Germany's intelligence agency, BND, in the course of probing a domestic tax evasion case procured a disk containing the names of secret account holders of the LTG Bank located in a prominent West European tax haven, Liechtenstein. The strict banking secrecy laws of Liechtenstein render such information normally inaccessible. German investigators succeeded in buying this disk from an LTG Bank employee after making a heavy payment. To uncover global corruption the German government has offered other nations its information to help them uncover their own corruption cases. The US, UK, Canada, Italy, Norway, Sweden, Finland and Ireland have already taken advantage of the German offer in order to pursue corruption cases in their respective countries.
According to The Times of India this list of secret account holders includes the names of hundreds of Indians who have illegally deposited their money in the bank. The newspaper quoted the head of Transparency International, former Naval Chief Admiral RH Tahiliani, who complained that the Indian government was not seizing this opportunity to recover money earned from corruption and deposited abroad. 'This money belongs to the people of India,' he told the newspaper. It may be mentioned that Transparency International is an internationally reputed body that has collaborated with Servants of India Society.
The government's tardiness to take advantage of the German offer is inexplicable. It is also very unfair. It might be recalled that in the Bofors investigation while the CBI was hounding Mr Ottavio Quattrocchi it sent letters rogatory, among other tax havens, to Liechtenstein. The CBI was trying to locate the bank accounts into which Mr Quattrocchi was suspected to have transferred slush funds from Swiss banks after the Bofors case erupted. Indeed, even Congress leader Mani Shankar Aiyer, while discussing the Bofors case in Parliament, claimed: 'We reached the stage where we have been able to identify Mr Quattrocchi as a man who has received some of the money.'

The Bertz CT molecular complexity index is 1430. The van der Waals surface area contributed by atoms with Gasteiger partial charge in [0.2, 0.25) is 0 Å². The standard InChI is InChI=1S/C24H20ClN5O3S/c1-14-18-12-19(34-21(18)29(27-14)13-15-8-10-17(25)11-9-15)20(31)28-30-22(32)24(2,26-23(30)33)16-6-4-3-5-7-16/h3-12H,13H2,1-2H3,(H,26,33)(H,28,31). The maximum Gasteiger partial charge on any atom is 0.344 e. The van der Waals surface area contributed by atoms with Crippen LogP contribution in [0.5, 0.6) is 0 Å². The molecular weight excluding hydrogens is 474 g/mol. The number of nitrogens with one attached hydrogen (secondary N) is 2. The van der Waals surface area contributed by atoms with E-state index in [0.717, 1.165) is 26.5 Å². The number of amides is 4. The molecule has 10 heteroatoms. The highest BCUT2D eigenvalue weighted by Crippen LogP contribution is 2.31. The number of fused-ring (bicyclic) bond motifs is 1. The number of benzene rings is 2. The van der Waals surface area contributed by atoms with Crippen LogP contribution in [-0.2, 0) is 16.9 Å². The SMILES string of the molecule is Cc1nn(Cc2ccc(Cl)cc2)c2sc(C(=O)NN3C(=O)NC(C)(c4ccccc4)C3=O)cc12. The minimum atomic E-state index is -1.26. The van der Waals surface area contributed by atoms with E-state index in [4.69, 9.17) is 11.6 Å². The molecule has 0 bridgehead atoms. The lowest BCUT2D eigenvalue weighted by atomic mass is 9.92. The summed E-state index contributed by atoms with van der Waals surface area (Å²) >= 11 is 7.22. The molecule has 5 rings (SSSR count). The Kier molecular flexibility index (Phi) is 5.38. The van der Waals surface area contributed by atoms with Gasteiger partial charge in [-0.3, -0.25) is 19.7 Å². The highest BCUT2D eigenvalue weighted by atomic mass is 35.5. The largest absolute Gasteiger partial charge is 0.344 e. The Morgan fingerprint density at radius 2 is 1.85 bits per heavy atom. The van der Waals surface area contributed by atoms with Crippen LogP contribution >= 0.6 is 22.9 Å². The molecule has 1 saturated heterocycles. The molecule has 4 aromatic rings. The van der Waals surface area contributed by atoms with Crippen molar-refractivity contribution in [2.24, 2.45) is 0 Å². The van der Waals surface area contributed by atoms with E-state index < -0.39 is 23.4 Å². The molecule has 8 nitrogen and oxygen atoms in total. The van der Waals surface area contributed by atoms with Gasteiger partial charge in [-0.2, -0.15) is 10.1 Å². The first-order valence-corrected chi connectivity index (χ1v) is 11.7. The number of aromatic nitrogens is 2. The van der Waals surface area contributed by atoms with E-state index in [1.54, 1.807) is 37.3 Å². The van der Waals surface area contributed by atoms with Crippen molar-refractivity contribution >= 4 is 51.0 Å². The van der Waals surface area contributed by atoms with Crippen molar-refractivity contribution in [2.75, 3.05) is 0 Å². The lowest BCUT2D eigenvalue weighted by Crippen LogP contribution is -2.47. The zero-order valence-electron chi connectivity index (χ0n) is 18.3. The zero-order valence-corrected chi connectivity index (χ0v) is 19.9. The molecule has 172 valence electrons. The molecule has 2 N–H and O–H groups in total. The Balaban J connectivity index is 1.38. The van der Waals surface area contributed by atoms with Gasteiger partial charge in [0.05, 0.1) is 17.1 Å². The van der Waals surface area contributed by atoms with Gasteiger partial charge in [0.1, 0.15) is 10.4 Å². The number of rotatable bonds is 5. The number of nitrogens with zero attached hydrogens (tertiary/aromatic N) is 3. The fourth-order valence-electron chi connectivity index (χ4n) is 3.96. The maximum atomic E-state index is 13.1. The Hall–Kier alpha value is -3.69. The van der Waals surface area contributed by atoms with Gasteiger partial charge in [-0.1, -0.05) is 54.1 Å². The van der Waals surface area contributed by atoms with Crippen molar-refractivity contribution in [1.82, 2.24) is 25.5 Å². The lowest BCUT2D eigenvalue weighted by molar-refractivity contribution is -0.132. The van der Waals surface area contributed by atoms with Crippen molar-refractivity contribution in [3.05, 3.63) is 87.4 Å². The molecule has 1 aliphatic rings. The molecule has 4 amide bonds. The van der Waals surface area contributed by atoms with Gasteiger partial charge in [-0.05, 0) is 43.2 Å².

Nevertheless, despite many years no case against Mr Quattrocchi has been made. He has therefore justifiably claimed that he is being unduly harassed by the government and by media. With news of the fresh German offer, inevitably public attention will be redrawn to him. That could create possibly much unhealthy speculation. It becomes incumbent for the UPA government therefore to promptly accept the German offer. It must release all the names of the LTG Bank secret account holders. To avoid another round of possibly unwarranted harassment of Mr Quattrocchi, that is the least the government can do.